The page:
No matter how ‘easy’ you think your application is, it would probably benefit from some level of on-line help. On-line help is available in the Packet Chess program.. Figure 3 shows the screen which the player sees when he selects the help button on the chessboard screen. The player can use the mouse to select the topic of interest by selecting the appropriate index tab at the bottom of the screen. The graphical nature of HyperCard allows for an interesting way of presenting help information since images of information being discussed can be included in the help text.
_m____________ -- ._.. - . .
Messages To send a message to your opponent, simply type your message text inb the first line of the box on tie lower lefthand side marked ‘Out Window’, and press the button (on the right hand side) marked ‘Msg’. The ‘Out Window’ may be cleared at any time by striking the ‘Enter’ key. To receive a message, just keep an eye on the ‘In Window’. Both moves and messages will be displayed there. Messages will have the let&s ‘MSG’ at the beginning. A distinctive tone will announce the arrival of a message from your opponent. The ‘In Window’ may be cleared at any time by striking any ‘Arrow’ key.
Fig 4 214
Figure 4 shows in detail one of the help screens. All help information is available at any time during a game. Some ideas for other ‘Packet Programs”
Many other forms of packet could benefit from our new approach to application software. For example: emergency communications between hospitals could be implemented as a “form” that gets filled out on the computer screen. The user would simply ‘check-off’ which hospitals to send the message to. On receipt at the other locations, the message would display/print out in the same format in which it was entered. Another example would be emergency co-ordination centers could utilize a large collection of maps. The locations of accidents and/or people and vehicles could be plainly indicated. Maps could be made to zoom in and out. This could be done verv efficiently because each site would have digitized forms of the maps stored locally. All that would have to be transmitted to the remote site would be a simple command like “display map 87E“! All the user would see at the remote site is a map of the accident area, and people/vehicles in their reported locations, along with any text messages. Future Directions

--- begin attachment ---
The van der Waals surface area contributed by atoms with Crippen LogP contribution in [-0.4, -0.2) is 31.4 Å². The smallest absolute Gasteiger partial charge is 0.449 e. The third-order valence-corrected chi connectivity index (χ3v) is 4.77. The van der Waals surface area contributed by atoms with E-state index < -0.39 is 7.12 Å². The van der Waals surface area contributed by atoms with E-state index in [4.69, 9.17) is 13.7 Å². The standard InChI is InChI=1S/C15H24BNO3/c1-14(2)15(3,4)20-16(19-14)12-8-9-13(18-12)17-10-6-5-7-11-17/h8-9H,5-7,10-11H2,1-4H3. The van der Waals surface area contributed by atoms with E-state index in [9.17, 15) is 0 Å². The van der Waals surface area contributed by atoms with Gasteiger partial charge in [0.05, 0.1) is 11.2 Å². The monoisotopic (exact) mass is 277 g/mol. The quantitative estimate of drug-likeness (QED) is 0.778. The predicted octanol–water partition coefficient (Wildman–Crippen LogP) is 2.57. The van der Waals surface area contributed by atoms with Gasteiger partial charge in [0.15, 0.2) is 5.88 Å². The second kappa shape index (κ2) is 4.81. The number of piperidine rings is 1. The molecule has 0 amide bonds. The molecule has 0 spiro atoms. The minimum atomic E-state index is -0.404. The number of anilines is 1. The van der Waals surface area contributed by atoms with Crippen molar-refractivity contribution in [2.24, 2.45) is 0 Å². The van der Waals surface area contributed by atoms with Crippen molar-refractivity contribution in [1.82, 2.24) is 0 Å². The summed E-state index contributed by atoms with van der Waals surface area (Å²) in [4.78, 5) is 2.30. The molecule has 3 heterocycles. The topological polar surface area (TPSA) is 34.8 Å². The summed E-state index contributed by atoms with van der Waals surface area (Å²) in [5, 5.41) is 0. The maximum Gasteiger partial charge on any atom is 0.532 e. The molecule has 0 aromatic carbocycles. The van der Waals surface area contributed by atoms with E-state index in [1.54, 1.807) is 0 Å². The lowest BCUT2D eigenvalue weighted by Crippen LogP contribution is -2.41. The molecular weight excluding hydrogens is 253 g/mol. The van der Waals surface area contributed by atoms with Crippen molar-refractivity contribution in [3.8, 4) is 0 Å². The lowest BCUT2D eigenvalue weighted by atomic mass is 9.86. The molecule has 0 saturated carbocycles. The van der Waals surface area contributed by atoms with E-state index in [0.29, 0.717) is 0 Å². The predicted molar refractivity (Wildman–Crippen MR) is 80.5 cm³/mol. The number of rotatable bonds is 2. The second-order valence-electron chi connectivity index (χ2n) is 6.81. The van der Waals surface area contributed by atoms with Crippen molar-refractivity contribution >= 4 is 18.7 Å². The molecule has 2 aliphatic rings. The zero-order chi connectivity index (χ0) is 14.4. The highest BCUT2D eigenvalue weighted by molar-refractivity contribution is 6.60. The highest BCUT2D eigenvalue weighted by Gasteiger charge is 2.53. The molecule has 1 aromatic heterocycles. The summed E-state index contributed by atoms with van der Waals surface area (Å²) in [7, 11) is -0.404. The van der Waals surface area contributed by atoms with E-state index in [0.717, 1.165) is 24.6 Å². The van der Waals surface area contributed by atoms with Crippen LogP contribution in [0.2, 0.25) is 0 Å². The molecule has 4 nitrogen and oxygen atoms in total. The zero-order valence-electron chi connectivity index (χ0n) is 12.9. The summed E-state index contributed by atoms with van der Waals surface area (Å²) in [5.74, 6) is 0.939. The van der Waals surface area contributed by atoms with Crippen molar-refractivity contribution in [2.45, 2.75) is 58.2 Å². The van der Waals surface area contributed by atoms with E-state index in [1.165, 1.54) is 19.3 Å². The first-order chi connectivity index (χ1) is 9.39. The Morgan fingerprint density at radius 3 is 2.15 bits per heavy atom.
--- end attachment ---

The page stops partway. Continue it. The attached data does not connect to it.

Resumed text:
Although the packet chess program was designed for ‘regular’ AX.25 packet, our current interests are in developing TCP/IP related applications. We want to generalize the ability of other applications to interoperate via TCP/IP. There are plans to incorporate Inter-Process Communication (IPC) ability into the Macintosh version of the KA9Q Internet Protocol Package. The would permit a single, stable version of the Macintosh version of the KA9Q package to work with a constantly growing set of applications. Summary
Many packet services would benefit from application packet software. This is an opportunity for hams to truly “advance the state of the art”, especially in the area of emergency communications. While much important work is being done in the area of network software, we cannot overlook the need for application level solutions. Improvements in the ‘ease of use’ and functionality are necessary and useful step in the evolution of packet radio.